The procedures of Example I are repeated except that the deformable image pattern is not erased but rather preserved by cooling the imaging layer subsequent to development.
A photochromic imaging layer is prepared and imaged as described in Example I. After removal of the quartz glass target from the imaging layer, this layer is corona charged to a positive potential of approximately 300 volts and sprayed with negatively charged colored powder. Since the illuminated areas of this imaging layer are less conductive than those masked by the transparency, their retention of the surface charge is greater and thus, the negatively charged colored powder is selectively attracted thereto rendering visible the latent electrostatic image.
An imaging member prepared as disclosed in Example I is employed in the imaging method disclosed in U.S. Pat. No. 3,450,531; the following providing a brief description of said method.
The photochromic imaging layer of the above member is imaged through a quartz glass transparency with a 90 watt Xenon lamp from a distance of one centimeter for an interval of three minutes. After exposure, the imaged film is heated to a point just above its glass transition temperature (˜ 35°C), thus rendering the film adhesive in imagewise configuration. Immediately thereafter, this imaging layer is contacted with a "donor" member, the surface of which having a uniform coating of loosely adhering carbon black particles. Upon separation of the donor member and the imaging member, carbon black particles are found to adhere to the imaging layer, forming a negative image on the imaging member and a positive image on the surface of the donor member. The intensity and resolution of the resulting images are evaluated visually and deemed of acceptable quality.
An imaging member prepared as described in Example I is employed in the imaging method described in U.S. Pat. No. 3,450,530; the following providing a brief description of said method.
The photochromic imaging layer of the above member is uniformly charged to a positive potential of about 500 volts, heated to just above its glass transition temperature (˜ 35°C) whereby a uniform fine grain frosted pattern is formed over substantially all of the surface of the imaging layer. The imaaging layer is subsequently cooled thus fixing the frosted pattern on its surface. This frosted imaging member is then imaged through a quartz glass transparency with a 90 watt Xenon lamp from a distance of one centimeter for an interval of four minutes. After exposure, the imaged film is exposed to xylene vapor by repeatedly passing a blotter saturated with this solvent over the frosted surface of the film whereupon selected frosted areas (unexposed background) of the film revert to their former smooth condition thus forming a frosted image pattern on the surface of the film. The intensity and resolution of the image are evaluated visually and rated to be of acceptable quality.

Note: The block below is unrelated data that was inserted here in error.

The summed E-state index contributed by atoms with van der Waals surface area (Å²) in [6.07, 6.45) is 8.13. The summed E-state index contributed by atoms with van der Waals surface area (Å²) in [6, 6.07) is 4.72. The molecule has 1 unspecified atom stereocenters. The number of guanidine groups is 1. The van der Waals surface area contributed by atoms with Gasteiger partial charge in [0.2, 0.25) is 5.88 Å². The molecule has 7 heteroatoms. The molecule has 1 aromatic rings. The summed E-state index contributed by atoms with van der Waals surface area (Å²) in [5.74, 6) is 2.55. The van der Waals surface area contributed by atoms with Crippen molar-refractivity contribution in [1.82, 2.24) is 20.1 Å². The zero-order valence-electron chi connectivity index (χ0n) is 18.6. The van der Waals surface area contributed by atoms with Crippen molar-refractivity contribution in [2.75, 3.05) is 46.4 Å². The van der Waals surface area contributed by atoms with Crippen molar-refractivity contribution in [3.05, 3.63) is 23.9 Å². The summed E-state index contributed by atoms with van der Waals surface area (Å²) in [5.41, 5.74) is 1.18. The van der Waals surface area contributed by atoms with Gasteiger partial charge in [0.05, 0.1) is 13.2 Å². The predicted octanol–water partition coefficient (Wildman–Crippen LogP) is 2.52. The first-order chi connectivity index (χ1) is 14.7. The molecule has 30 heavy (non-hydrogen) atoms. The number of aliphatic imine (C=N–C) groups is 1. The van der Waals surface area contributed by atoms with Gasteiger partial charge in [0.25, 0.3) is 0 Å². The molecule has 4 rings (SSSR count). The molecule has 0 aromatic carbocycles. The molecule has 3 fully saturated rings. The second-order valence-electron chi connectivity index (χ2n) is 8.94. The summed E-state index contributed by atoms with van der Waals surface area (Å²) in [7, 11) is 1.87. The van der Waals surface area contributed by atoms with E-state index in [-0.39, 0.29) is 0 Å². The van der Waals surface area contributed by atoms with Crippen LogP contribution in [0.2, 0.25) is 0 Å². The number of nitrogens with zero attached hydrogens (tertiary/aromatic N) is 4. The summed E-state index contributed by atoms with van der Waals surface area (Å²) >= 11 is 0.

An imaging member prepared as described in Example I is employed in the imaging method disclosed in U.S. Pat. No. 3,450,533; the following providing a brief description of said method.
The photochromic imaging layer of the above member is imaged through a quartz glass transparency with a 90 watt Xenon lamp from a distance of about one centimeter for an interval of 3 minutes, and thereafter exposed to xylene vapors whereupon crystallization of the polymeric resin is affected in the exposed areas of the imaging member. The development of this light scattering image pattern is believed attributable to the relative differences in polarity of the materials in the imaged and nonimaged areas and the affinity of the nonpolar solvent on these less polar regions (unexposed) of the imaged layer. Image intensity and resolution are evaluated visually and regarded as yielding reproductions of good quality.
An imaging member prepared as described in Example I is employed in the imaging method disclosed in U.S. Pat. No. 3,445,225; the following providing a brief description of said method.
The photochromic imaging layer of the above member is uniformly illuminated with a 90 watt Xenon lamp from a distance of one centimeter for an interval of about 200 seconds, charged to a positive potential of about 700 volts and a light and shadow image projected onto the charged imaging layer thus forming a latent electrostatic image thereon by selective dissipation of charge in the light-struck areas. This latent electrostatic image is thereafter rendered visible by contacting said imaging layer with toner particles of an opposite polarity. The toner image is then transferred and fused to a sheet of untreated paper. The intensity and resolution of the image thus produced is of a commercially acceptable quality.
The imaging systems described in Examples I-VII are repeated except for the substitution of an imaging member having a photochromic layer of the following composition.
______________________________________Example Photochromic Compound Polymeric ResinNo. and Concentration and Concentration______________________________________VIII 0.05 parts of cyclo 2.00 parts poly bis(anthracene-9,10- (propylmethacrylate) dimethylene) Tg˜35°CIX 0.10 parts of cyclo 2.00 parts poly (4- bis(anthracene-9,10- ethyl) styrene- dimethylene) Tg˜27°CX 0.25 parts of cyclo 2.00 parts poly bis(anthracene-9,10- (vinylacetate) dimethylene) Tg˜27°C______________________________________
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|Clasificación de EE.UU.||430/50, 430/962, 430/72, 430/336, 430/97, 430/338, 430/332|